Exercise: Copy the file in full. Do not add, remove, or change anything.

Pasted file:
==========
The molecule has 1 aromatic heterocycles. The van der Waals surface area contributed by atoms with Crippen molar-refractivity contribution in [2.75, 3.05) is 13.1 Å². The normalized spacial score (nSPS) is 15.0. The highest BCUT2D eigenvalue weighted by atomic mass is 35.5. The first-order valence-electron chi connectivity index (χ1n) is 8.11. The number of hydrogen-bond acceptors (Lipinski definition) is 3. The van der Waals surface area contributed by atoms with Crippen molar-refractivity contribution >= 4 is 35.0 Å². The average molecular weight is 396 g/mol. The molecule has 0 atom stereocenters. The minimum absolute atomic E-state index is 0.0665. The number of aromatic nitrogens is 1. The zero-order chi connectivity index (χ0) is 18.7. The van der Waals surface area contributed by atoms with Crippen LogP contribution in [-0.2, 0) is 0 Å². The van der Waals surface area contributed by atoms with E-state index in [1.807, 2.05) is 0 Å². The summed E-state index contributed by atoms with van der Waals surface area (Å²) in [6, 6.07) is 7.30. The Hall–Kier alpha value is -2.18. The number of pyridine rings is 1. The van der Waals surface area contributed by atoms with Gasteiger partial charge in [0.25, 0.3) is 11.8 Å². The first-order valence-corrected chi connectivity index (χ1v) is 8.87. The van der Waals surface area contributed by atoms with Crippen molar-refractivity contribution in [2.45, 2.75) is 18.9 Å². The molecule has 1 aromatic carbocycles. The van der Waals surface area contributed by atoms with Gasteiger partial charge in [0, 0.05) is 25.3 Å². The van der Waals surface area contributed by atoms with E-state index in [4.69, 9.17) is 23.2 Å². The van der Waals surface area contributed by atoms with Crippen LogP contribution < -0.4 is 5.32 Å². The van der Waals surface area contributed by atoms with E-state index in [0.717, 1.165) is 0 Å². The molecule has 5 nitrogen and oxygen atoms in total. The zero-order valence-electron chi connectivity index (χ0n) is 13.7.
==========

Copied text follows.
The molecule has 1 aromatic heterocycles. The van der Waals surface area contributed by atoms with Crippen molar-refractivity contribution in [2.75, 3.05) is 13.1 Å². The normalized spacial score (nSPS) is 15.0. The highest BCUT2D eigenvalue weighted by atomic mass is 35.5. The first-order valence-electron chi connectivity index (χ1n) is 8.11. The number of hydrogen-bond acceptors (Lipinski definition) is 3. The van der Waals surface area contributed by atoms with Crippen molar-refractivity contribution >= 4 is 35.0 Å². The average molecular weight is 396 g/mol. The molecule has 0 atom stereocenters. The minimum absolute atomic E-state index is 0.0665. The number of aromatic nitrogens is 1. The zero-order chi connectivity index (χ0) is 18.7. The van der Waals surface area contributed by atoms with Crippen LogP contribution in [-0.2, 0) is 0 Å². The van der Waals surface area contributed by atoms with E-state index in [1.807, 2.05) is 0 Å². The summed E-state index contributed by atoms with van der Waals surface area (Å²) in [6, 6.07) is 7.30. The Hall–Kier alpha value is -2.18. The number of pyridine rings is 1. The van der Waals surface area contributed by atoms with Gasteiger partial charge in [0.25, 0.3) is 11.8 Å². The first-order valence-corrected chi connectivity index (χ1v) is 8.87. The van der Waals surface area contributed by atoms with Crippen molar-refractivity contribution in [2.45, 2.75) is 18.9 Å². The molecule has 1 aromatic carbocycles. The van der Waals surface area contributed by atoms with Gasteiger partial charge in [0, 0.05) is 25.3 Å². The van der Waals surface area contributed by atoms with E-state index in [4.69, 9.17) is 23.2 Å². The van der Waals surface area contributed by atoms with Crippen LogP contribution < -0.4 is 5.32 Å². The van der Waals surface area contributed by atoms with E-state index in [0.717, 1.165) is 0 Å². The molecule has 5 nitrogen and oxygen atoms in total. The zero-order valence-electron chi connectivity index (χ0n) is 13.7.